Staff Picks: Books
Staff-recommended reading from the
May 18, 1980 Mount St. Helens erupted in Washington State. Although the volcano had been quiet for a period of time, scientists with the U.S. Geological Survey report that Mount St. Helens is the most active volcano in the Cascade Mountain Range. The cataclysmic eruption began with a 5.1 magnitude earthquake at 8:32 a.m. on the 18th, and within 15-20 seconds the largest landslide on earth in recorded history took place as the volcano’s summit and bulge slid away from its top. The eruption blasted ash and gas more than 15 miles up into the atmosphere. 520 million tons of ash were blown eastward across the U. S. by the prevailing winds and the Spokane area experienced complete darkness.
May 19, 1885 Jan Matzeliger began the first mass production of shoes in the U. S. in Lynn, MA. A shoemaker by trade, Matzeliger emigrated from Dutch Guiana (now Suriname) when he was 18 where his father was a white engineer and his mother a black slave. He found a job in a shoe factory in Philadelphia and worked hard to revolutionize the shoe making process. Shoes were tediously hand-made before this, and Matzeliger developed a shoe lasting machine which would attach the sole to the shoe in 1 minute! He had obtained a patent for this machine in 1883. Sadly, Matzeliger died in 1889 at the young age of 37 from tuberculosis but his invention made shoes available for the first time to ordinary people at a reasonable price and provided more jobs for workers.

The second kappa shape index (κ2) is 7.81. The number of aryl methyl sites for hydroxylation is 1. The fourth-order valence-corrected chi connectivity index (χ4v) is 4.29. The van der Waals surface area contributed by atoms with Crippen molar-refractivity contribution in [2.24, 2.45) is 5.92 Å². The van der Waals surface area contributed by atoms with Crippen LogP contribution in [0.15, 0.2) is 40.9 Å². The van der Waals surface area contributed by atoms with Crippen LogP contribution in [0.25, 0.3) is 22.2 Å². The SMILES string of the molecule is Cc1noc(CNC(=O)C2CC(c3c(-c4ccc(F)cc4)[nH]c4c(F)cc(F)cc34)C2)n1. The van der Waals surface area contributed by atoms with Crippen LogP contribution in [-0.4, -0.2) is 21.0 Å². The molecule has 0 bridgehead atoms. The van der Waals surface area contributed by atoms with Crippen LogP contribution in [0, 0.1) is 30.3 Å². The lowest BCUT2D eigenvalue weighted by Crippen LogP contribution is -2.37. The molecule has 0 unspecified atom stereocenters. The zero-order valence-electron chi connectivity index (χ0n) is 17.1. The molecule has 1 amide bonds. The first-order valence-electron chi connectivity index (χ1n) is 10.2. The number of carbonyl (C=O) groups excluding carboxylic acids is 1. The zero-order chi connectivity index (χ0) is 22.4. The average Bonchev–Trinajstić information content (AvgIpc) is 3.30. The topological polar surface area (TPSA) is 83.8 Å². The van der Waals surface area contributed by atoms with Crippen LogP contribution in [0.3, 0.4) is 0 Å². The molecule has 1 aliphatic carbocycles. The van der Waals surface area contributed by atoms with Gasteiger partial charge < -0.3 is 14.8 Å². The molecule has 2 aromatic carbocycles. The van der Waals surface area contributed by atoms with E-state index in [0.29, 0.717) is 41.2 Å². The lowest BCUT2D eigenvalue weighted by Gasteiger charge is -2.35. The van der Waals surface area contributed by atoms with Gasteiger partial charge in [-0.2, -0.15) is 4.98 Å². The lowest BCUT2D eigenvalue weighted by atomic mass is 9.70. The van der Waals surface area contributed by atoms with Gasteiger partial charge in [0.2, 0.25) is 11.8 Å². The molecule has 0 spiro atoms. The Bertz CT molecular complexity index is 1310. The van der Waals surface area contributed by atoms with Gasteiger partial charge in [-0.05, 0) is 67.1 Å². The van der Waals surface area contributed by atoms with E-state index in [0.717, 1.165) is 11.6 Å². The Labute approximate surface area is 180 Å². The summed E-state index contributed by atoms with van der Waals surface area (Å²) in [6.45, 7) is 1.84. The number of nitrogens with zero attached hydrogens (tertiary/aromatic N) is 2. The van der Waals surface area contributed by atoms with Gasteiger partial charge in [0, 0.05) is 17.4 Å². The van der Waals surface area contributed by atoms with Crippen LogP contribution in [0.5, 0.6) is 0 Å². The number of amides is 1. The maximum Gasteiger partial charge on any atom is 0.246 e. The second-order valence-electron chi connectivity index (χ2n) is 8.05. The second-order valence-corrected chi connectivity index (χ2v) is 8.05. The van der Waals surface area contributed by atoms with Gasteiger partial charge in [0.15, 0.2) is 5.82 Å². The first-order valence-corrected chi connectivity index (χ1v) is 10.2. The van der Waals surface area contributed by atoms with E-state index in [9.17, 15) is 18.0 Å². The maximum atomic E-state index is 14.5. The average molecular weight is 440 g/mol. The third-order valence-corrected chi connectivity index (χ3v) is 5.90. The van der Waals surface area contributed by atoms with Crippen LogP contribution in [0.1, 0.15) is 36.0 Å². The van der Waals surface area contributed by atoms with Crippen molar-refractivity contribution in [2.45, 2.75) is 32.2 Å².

May 20, 1990 the Hubble Space Telescope sent its first photograph from space. It was an image of a double star 1,260 light years away. The Hubble was named after American astronomer Edwin P. Hubble and is a large space-based observatory which has revolutionized the area of astronomy and has provided unprecedented clear deep views of the universe for scientists. The Space Telescope is about the size of a large tractor-trailer truck. It has circled the Earth more than 97,000 times and provided more than 4,000 astronomers access to the stars not possible from here on Earth. Coincidentally, the final mission to the Hubble to make much needed repairs and upgrades is currently in the home stretch. The crew will return to Earth Friday May 22 from its successful mission and the Hubble is expected to remain another 5 or more years in space. Check out the NASA website for updates on the mission.